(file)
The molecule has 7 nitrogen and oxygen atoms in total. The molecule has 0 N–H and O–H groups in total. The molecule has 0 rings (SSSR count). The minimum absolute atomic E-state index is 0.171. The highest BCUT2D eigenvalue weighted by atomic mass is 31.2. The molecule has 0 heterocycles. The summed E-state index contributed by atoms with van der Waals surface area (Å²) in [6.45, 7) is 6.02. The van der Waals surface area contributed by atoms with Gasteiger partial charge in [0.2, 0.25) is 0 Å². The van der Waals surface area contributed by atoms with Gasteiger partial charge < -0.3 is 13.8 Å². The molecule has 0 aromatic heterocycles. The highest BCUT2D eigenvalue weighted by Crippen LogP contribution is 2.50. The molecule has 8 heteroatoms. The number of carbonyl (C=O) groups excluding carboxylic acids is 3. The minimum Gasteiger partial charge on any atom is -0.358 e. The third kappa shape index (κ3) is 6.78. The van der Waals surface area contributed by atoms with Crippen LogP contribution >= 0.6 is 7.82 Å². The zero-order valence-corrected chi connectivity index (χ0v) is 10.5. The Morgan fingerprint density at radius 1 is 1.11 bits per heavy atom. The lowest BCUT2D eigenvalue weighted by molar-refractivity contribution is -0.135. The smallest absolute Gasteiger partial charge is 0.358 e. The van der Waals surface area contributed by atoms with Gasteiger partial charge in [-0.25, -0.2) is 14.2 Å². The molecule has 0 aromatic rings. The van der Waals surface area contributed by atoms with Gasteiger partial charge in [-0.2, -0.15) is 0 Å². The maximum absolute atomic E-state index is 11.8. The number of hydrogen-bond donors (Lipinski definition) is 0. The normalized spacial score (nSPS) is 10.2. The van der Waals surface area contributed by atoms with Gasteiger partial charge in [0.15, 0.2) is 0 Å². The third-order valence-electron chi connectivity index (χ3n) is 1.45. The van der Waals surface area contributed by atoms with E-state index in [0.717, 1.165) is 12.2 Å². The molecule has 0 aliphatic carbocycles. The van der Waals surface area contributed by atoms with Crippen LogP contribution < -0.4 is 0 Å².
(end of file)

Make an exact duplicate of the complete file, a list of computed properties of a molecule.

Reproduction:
The molecule has 7 nitrogen and oxygen atoms in total. The molecule has 0 N–H and O–H groups in total. The molecule has 0 rings (SSSR count). The minimum absolute atomic E-state index is 0.171. The highest BCUT2D eigenvalue weighted by atomic mass is 31.2. The molecule has 0 heterocycles. The summed E-state index contributed by atoms with van der Waals surface area (Å²) in [6.45, 7) is 6.02. The van der Waals surface area contributed by atoms with Gasteiger partial charge in [0.2, 0.25) is 0 Å². The van der Waals surface area contributed by atoms with Gasteiger partial charge < -0.3 is 13.8 Å². The molecule has 0 aromatic heterocycles. The highest BCUT2D eigenvalue weighted by Crippen LogP contribution is 2.50. The molecule has 8 heteroatoms. The number of carbonyl (C=O) groups excluding carboxylic acids is 3. The minimum Gasteiger partial charge on any atom is -0.358 e. The third kappa shape index (κ3) is 6.78. The van der Waals surface area contributed by atoms with Crippen LogP contribution >= 0.6 is 7.82 Å². The zero-order valence-corrected chi connectivity index (χ0v) is 10.5. The Morgan fingerprint density at radius 1 is 1.11 bits per heavy atom. The lowest BCUT2D eigenvalue weighted by molar-refractivity contribution is -0.135. The smallest absolute Gasteiger partial charge is 0.358 e. The van der Waals surface area contributed by atoms with Gasteiger partial charge in [-0.25, -0.2) is 14.2 Å². The molecule has 0 aromatic rings. The van der Waals surface area contributed by atoms with Gasteiger partial charge in [-0.2, -0.15) is 0 Å². The maximum absolute atomic E-state index is 11.8. The number of hydrogen-bond donors (Lipinski definition) is 0. The normalized spacial score (nSPS) is 10.2. The van der Waals surface area contributed by atoms with Gasteiger partial charge in [0.15, 0.2) is 0 Å². The third-order valence-electron chi connectivity index (χ3n) is 1.45. The van der Waals surface area contributed by atoms with E-state index in [0.717, 1.165) is 12.2 Å². The molecule has 0 aliphatic carbocycles. The van der Waals surface area contributed by atoms with Crippen LogP contribution < -0.4 is 0 Å².